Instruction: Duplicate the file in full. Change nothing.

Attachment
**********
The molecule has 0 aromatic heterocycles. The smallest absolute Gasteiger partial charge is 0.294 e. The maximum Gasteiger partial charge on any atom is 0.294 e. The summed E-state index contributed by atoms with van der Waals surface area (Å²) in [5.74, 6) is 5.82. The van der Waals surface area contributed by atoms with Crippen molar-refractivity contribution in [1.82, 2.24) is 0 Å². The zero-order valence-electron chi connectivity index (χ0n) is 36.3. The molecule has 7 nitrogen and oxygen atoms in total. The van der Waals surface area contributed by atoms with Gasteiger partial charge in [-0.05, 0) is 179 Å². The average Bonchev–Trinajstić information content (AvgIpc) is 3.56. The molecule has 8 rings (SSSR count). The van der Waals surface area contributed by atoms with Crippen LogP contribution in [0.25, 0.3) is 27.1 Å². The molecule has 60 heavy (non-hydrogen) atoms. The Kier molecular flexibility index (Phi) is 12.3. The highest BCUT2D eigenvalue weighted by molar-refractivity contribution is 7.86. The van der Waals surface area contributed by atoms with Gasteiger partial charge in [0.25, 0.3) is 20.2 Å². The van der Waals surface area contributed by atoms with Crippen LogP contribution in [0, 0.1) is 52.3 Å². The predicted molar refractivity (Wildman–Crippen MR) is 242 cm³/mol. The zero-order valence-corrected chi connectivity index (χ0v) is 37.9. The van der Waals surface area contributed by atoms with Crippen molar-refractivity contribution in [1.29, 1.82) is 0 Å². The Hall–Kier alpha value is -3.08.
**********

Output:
The molecule has 0 aromatic heterocycles. The smallest absolute Gasteiger partial charge is 0.294 e. The maximum Gasteiger partial charge on any atom is 0.294 e. The summed E-state index contributed by atoms with van der Waals surface area (Å²) in [5.74, 6) is 5.82. The van der Waals surface area contributed by atoms with Crippen molar-refractivity contribution in [1.82, 2.24) is 0 Å². The zero-order valence-electron chi connectivity index (χ0n) is 36.3. The molecule has 7 nitrogen and oxygen atoms in total. The van der Waals surface area contributed by atoms with Gasteiger partial charge in [-0.05, 0) is 179 Å². The average Bonchev–Trinajstić information content (AvgIpc) is 3.56. The molecule has 8 rings (SSSR count). The van der Waals surface area contributed by atoms with Crippen LogP contribution in [0.25, 0.3) is 27.1 Å². The molecule has 60 heavy (non-hydrogen) atoms. The Kier molecular flexibility index (Phi) is 12.3. The highest BCUT2D eigenvalue weighted by molar-refractivity contribution is 7.86. The van der Waals surface area contributed by atoms with Gasteiger partial charge in [0.25, 0.3) is 20.2 Å². The van der Waals surface area contributed by atoms with Crippen LogP contribution in [0, 0.1) is 52.3 Å². The predicted molar refractivity (Wildman–Crippen MR) is 242 cm³/mol. The zero-order valence-corrected chi connectivity index (χ0v) is 37.9. The van der Waals surface area contributed by atoms with Crippen molar-refractivity contribution in [1.29, 1.82) is 0 Å². The Hall–Kier alpha value is -3.08.